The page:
Central Service - Issue 2/2009
- What’s New in Standardisation: Globalization
- Medical Devices & Processes Forum - Users and Experts. 27 February 2009, Berlin
- 1st Sterilisation Symposium in Heidelberg
- A Man of the First Hour. Egbert Pfeifer 17 years on the Advisory Editorial Board of Central Service
D. Combeau*, N. Texier, M. Sellier, P. Bauvoi, C. Percevaux, A. Petit, J. Leglise, F. Brion:
Methodology for Certification as per ISO 9001:2000 of a Central Sterile Supply Department
The Central Sterile Supply Department (CSSD) at the Robert Debré Hospital obtained certification as per ISO 9001, version 2000, on 29 June 2007 for ”reprocessing and distribution of sterile medical devices“, at the time of the audit carried out by the certification body. ISO 9001 certification has many advantages. It serves as a guarantee of quality for the clients who are the recipients of CSSD services, whether they are located within the hospital or in a subcontractor’s establishment. This measure is of strategic importance for the hospital, both internally, in terms of the commitment by management, motivation and recognition of the sterilisation team, and externally. The aim of this article is to describe the methodology employed to obtain certification and to give an update of events up to the time of the first follow-up audit one year afterwards.
G. McDonnell*, K. Antloga, S. Azad, N. Robinson:
Amsco V-PRO 1: A New Low Temperature Sterilization System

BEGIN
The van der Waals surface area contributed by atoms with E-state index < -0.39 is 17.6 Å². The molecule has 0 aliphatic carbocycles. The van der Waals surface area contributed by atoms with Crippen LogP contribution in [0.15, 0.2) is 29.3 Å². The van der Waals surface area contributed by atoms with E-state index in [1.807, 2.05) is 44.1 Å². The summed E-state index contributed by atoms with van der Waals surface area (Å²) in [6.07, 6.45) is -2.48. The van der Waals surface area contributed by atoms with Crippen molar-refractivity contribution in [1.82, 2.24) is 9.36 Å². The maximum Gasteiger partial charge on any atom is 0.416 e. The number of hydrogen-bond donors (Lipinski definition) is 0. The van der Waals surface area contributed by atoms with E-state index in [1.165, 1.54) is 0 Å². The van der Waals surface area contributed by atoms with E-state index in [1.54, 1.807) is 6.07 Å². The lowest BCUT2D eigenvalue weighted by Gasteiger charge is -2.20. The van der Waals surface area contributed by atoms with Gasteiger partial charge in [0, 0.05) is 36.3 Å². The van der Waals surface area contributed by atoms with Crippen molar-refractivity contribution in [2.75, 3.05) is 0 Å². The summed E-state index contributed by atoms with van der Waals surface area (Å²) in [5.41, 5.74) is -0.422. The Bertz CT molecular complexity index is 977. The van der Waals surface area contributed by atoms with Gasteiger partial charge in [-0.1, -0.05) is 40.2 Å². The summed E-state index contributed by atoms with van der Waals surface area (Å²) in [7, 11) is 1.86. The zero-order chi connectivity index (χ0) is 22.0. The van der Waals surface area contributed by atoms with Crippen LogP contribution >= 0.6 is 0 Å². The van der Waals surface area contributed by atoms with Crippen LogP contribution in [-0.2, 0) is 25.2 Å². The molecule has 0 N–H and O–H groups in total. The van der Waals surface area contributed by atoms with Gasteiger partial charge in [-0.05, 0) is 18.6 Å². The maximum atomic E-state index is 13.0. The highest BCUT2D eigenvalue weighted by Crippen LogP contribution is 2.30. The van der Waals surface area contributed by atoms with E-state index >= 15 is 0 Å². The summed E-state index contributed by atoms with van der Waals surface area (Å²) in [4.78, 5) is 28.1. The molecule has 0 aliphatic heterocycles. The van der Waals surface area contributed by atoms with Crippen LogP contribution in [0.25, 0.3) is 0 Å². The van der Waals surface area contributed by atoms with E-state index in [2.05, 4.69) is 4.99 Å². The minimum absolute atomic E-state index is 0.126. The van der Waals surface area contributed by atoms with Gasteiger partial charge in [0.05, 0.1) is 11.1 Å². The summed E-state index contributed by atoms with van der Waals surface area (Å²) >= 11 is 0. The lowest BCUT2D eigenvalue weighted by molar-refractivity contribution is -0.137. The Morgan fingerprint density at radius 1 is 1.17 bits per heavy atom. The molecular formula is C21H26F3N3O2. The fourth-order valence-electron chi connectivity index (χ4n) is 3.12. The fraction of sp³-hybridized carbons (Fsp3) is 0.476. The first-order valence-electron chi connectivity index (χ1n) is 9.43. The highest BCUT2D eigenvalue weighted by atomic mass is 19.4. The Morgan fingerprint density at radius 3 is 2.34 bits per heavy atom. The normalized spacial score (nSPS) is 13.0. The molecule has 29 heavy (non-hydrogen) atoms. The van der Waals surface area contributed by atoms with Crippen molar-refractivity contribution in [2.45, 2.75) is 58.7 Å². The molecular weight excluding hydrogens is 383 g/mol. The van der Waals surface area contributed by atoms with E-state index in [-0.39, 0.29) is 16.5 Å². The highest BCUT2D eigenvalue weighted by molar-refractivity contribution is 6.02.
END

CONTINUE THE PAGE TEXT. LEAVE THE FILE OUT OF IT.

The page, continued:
There is an increasing need for alternative, low-temperature sterilization processes. Only a small number of chemical biocides can be practically used for this purpose, due primarily to the required broad-spectrum antimicrobial activity; equally important are the requirements for device compatibility, safety (for the patient, operator and environment), costs and overall sterilization time. This report describes a new, low temperature sterilization process based on only vaporized (or gaseous) hydrogen peroxide. The process is designed for sterilization of cleaned, dried metals or non-metal instruments. The vacuum-based process consists of three stages, namely conditioning (to remove residual moisture and air), sterilization with hydrogen peroxide gas and aeration (to remove any residuals and render the load safe for use). The instruments are immediately ready for patient use or sterile storage. The sterilization process and equipment have been validated to ISO EN 14937, to include safety, compatibility and antimicrobial efficacy. Studies have been conducted to understand more about the mode of action of hydrogen peroxide gas, in comparison to liquid or plasma-based hydrogen peroxide systems, with some surprising results.
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